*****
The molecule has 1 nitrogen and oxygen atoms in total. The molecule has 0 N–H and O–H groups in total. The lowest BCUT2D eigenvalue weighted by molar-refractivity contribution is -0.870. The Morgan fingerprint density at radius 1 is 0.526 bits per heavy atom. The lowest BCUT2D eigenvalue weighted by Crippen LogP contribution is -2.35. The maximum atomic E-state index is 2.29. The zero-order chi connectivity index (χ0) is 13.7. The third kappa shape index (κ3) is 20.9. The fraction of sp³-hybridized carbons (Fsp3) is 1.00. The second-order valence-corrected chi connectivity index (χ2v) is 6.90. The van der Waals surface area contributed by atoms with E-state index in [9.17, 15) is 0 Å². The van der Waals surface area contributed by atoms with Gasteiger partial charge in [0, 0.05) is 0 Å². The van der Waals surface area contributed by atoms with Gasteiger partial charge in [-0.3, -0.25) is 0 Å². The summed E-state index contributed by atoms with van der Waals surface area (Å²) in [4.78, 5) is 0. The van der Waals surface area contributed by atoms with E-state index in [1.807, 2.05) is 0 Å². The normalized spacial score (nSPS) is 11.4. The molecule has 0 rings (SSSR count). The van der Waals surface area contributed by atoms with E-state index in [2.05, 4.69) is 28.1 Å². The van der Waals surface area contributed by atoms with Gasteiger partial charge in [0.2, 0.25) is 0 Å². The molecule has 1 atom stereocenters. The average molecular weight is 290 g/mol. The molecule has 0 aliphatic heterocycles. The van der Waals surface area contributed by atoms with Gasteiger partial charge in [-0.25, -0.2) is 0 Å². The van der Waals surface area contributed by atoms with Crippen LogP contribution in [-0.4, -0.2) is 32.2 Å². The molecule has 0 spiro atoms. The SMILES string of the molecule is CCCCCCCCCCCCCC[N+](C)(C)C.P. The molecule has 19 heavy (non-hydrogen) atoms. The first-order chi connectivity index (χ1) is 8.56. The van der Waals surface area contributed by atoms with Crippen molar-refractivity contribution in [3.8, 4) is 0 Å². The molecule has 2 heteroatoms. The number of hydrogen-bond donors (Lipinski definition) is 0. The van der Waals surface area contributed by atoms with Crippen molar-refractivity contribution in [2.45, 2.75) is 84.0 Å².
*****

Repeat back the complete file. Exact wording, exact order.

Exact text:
The molecule has 1 nitrogen and oxygen atoms in total. The molecule has 0 N–H and O–H groups in total. The lowest BCUT2D eigenvalue weighted by molar-refractivity contribution is -0.870. The Morgan fingerprint density at radius 1 is 0.526 bits per heavy atom. The lowest BCUT2D eigenvalue weighted by Crippen LogP contribution is -2.35. The maximum atomic E-state index is 2.29. The zero-order chi connectivity index (χ0) is 13.7. The third kappa shape index (κ3) is 20.9. The fraction of sp³-hybridized carbons (Fsp3) is 1.00. The second-order valence-corrected chi connectivity index (χ2v) is 6.90. The van der Waals surface area contributed by atoms with E-state index in [9.17, 15) is 0 Å². The van der Waals surface area contributed by atoms with Gasteiger partial charge in [0, 0.05) is 0 Å². The van der Waals surface area contributed by atoms with Gasteiger partial charge in [-0.3, -0.25) is 0 Å². The summed E-state index contributed by atoms with van der Waals surface area (Å²) in [4.78, 5) is 0. The van der Waals surface area contributed by atoms with E-state index in [1.807, 2.05) is 0 Å². The normalized spacial score (nSPS) is 11.4. The molecule has 0 rings (SSSR count). The van der Waals surface area contributed by atoms with E-state index in [2.05, 4.69) is 28.1 Å². The van der Waals surface area contributed by atoms with Gasteiger partial charge in [0.2, 0.25) is 0 Å². The molecule has 1 atom stereocenters. The average molecular weight is 290 g/mol. The molecule has 0 aliphatic heterocycles. The van der Waals surface area contributed by atoms with Gasteiger partial charge in [-0.25, -0.2) is 0 Å². The van der Waals surface area contributed by atoms with Crippen LogP contribution in [-0.4, -0.2) is 32.2 Å². The molecule has 0 spiro atoms. The SMILES string of the molecule is CCCCCCCCCCCCCC[N+](C)(C)C.P. The molecule has 19 heavy (non-hydrogen) atoms. The first-order chi connectivity index (χ1) is 8.56. The van der Waals surface area contributed by atoms with Crippen molar-refractivity contribution in [3.8, 4) is 0 Å². The molecule has 2 heteroatoms. The number of hydrogen-bond donors (Lipinski definition) is 0. The van der Waals surface area contributed by atoms with Crippen molar-refractivity contribution in [2.45, 2.75) is 84.0 Å².